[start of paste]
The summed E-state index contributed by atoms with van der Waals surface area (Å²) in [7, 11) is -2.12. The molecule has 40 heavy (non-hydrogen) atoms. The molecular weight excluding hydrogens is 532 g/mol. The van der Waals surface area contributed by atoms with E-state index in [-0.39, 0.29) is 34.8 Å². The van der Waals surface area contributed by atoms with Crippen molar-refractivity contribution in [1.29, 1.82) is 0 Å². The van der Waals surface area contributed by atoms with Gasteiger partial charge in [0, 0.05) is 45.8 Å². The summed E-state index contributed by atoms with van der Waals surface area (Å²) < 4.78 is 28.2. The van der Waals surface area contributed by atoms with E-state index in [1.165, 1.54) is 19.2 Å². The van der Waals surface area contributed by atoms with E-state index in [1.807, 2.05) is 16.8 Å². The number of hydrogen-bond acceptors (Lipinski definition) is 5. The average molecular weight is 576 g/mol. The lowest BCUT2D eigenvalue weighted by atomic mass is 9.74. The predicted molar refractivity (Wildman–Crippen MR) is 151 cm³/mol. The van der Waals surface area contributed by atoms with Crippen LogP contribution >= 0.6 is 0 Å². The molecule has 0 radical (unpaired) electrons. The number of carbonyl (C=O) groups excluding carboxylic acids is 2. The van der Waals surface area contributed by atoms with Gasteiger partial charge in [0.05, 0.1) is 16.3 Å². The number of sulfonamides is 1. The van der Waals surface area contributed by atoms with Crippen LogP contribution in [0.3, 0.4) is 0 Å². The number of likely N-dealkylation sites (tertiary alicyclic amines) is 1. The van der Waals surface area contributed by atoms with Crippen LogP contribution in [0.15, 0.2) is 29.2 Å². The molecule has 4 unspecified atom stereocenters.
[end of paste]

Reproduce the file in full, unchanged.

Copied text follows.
The summed E-state index contributed by atoms with van der Waals surface area (Å²) in [7, 11) is -2.12. The molecule has 40 heavy (non-hydrogen) atoms. The molecular weight excluding hydrogens is 532 g/mol. The van der Waals surface area contributed by atoms with E-state index in [-0.39, 0.29) is 34.8 Å². The van der Waals surface area contributed by atoms with Crippen molar-refractivity contribution in [1.29, 1.82) is 0 Å². The van der Waals surface area contributed by atoms with Gasteiger partial charge in [0, 0.05) is 45.8 Å². The summed E-state index contributed by atoms with van der Waals surface area (Å²) < 4.78 is 28.2. The van der Waals surface area contributed by atoms with E-state index in [1.165, 1.54) is 19.2 Å². The van der Waals surface area contributed by atoms with E-state index in [1.807, 2.05) is 16.8 Å². The number of hydrogen-bond acceptors (Lipinski definition) is 5. The average molecular weight is 576 g/mol. The lowest BCUT2D eigenvalue weighted by atomic mass is 9.74. The predicted molar refractivity (Wildman–Crippen MR) is 151 cm³/mol. The van der Waals surface area contributed by atoms with Crippen LogP contribution >= 0.6 is 0 Å². The molecule has 0 radical (unpaired) electrons. The number of carbonyl (C=O) groups excluding carboxylic acids is 2. The van der Waals surface area contributed by atoms with Gasteiger partial charge in [0.05, 0.1) is 16.3 Å². The number of sulfonamides is 1. The van der Waals surface area contributed by atoms with Crippen LogP contribution in [0.3, 0.4) is 0 Å². The number of likely N-dealkylation sites (tertiary alicyclic amines) is 1. The van der Waals surface area contributed by atoms with Crippen LogP contribution in [0.15, 0.2) is 29.2 Å². The molecule has 4 unspecified atom stereocenters.